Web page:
History of Assen

The origin of Assen goes back 750 years. In 1259 Cistercian nuns moved from the moors of Coevorden to higher ground in the deserted area of Assen to rebuild their Monastery. Parts of the old walls are still intact; nowadays the building accommodates the Drents Museum. Around the building a small village took root with farmers and traditional industries.


Lodewijk Napoleon gave Assen its city rights in 1809. From the Napoleonic period, Assen expanded gradually. The city was known as the northern The Hague and became the governmental centre of Drenthe. It still is the fastest growing city of the North Netherlands.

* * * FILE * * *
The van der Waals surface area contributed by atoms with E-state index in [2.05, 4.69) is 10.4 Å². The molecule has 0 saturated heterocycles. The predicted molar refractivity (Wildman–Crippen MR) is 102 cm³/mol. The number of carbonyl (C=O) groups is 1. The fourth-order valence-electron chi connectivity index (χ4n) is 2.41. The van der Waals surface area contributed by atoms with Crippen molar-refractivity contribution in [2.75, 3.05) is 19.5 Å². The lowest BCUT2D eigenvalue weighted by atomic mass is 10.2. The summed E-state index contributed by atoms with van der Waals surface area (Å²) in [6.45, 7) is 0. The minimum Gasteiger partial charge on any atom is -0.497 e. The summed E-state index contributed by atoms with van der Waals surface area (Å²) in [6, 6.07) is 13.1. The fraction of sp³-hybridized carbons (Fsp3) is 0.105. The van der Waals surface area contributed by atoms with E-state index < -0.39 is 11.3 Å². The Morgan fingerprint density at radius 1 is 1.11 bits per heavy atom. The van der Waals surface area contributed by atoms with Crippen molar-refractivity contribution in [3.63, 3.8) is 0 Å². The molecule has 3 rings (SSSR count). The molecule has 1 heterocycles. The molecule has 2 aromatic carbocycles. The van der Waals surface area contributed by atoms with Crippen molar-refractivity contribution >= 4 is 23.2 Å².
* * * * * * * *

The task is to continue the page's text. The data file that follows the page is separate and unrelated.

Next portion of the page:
The next twenty years Assen will grow rapidly from 67.000 to 80.000 inhabitants in 2030. More people means more houses and businesses. South of the city arises a new business park. Government is working hard and investing heavily to guarantee accessibility now and in future.  Roads are doubled, an extra train station will be created. At the same time the green character in and around the city must be preserved. And there will be more room for leisure and recreation.